World Library  
Flag as Inappropriate
Email this Article

National Commission on Libraries and Information Science

 

National Commission on Libraries and Information Science

The National Commission on Libraries and Information Science (NCLIS) was an agency in the United States government between 1970 and 2008. The activities of the Commission were consolidated into the Institute of Museum and Library Services.

Contents

  • Origins 1
  • Purpose 2
  • NCLIS Activities 3
    • Government Information 3.1
    • Other Activities 3.2
    • Strategic Goals 3.3
  • NCLIS Chairpersons 4
  • NCLIS Publications 5
  • Closing 6
  • Footnotes 7
  • References 8
  • External links 9

Origins

President Lyndon B. Johnson appointed a National Advisory Commission on Libraries in 1966.[1] The Advisory Commission was appointed to "make a comprehensive study and appraisal of the role of libraries as resources for scholarly pursuits, as centers for the dissemination of knowledge, and as components of the evolving national information systems". Other responsibilities included the appraisal of public agency programs and library funding. The Commission also had the task of making recommendations for government and private agencies to "ensure an effective and efficient library system for the Nation". The Advisory Commission ultimately recommended "the establishment of a National Commission on Library and Information Science as a continuing Federal Planning agency." The recommendations of the National Advisory Commission were incorporated into legislation (PL 91-345) that established the National Commission on Libraries and Information Science (NCLIS) as a permanent, independent agency of the Federal government of the United States in 1970.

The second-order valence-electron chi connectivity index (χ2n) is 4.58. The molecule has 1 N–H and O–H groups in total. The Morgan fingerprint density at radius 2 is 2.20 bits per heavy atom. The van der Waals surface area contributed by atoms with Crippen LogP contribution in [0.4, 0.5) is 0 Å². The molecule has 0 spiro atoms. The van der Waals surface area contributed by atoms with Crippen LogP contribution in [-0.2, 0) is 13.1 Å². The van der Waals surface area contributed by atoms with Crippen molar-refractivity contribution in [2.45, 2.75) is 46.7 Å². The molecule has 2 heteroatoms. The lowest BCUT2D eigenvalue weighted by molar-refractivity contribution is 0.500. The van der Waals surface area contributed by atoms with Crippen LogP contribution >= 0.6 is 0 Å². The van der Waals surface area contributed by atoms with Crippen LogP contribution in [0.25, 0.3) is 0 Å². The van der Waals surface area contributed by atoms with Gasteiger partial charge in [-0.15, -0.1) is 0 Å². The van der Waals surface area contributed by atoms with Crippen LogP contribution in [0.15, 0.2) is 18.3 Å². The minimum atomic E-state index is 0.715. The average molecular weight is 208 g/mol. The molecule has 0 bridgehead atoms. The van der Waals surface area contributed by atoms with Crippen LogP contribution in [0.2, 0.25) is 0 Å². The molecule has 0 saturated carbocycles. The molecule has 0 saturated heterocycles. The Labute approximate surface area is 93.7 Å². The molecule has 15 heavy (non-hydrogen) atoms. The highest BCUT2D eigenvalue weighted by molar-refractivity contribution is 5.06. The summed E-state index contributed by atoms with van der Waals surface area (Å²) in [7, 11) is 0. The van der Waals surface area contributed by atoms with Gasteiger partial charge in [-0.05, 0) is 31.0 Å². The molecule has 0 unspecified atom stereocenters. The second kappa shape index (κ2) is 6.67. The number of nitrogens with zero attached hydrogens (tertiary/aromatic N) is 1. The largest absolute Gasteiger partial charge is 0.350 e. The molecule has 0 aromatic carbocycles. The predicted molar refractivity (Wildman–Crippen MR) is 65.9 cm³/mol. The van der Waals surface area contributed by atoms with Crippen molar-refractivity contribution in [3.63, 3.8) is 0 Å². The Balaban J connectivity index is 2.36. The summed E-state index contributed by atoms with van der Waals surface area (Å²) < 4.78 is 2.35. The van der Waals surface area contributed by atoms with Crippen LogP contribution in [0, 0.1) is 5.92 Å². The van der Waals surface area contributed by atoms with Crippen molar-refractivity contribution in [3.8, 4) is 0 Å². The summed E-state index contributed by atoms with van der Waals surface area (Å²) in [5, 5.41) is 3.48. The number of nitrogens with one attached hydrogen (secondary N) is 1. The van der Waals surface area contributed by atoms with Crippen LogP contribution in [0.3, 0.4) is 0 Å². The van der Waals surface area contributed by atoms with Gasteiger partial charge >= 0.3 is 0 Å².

Purpose

  1. Advise the President and the Congress on the implementation of policy.
  2. Conduct surveys and studies relative to library and information needs.
  3. Develop plans to meet national library and information needs.
  4. Advise federal, state, local, and private agencies regarding library and information sciences.

NCLIS Activities

Government Information

Studies making recommendations on the dissemination of federal government information, including:

  • 1978–2001 Study of the role of government documents in a national program of library and information services.
  • Principles of Public Information,” adopted by NCLIS on June 29, 1990.
  • “Comprehensive Assessment of Public Information Dissemination,” issued in 2001.

Other Activities

  • Between 1973 and 2000, NCLIS published at least 10 reports dealing with public libraries. These reports dealt with funding, providing Internet access to the public, and establishing community information and referral services.
  • Other activities also include statistics, the sister libraries program, a conference on information literacy held in Prague in 2003, and two White House Conferences.

Strategic Goals

In 2004 the National Commission on Libraries and Information Science (NCLIS) announced three strategic goals to guide its work in the immediate future.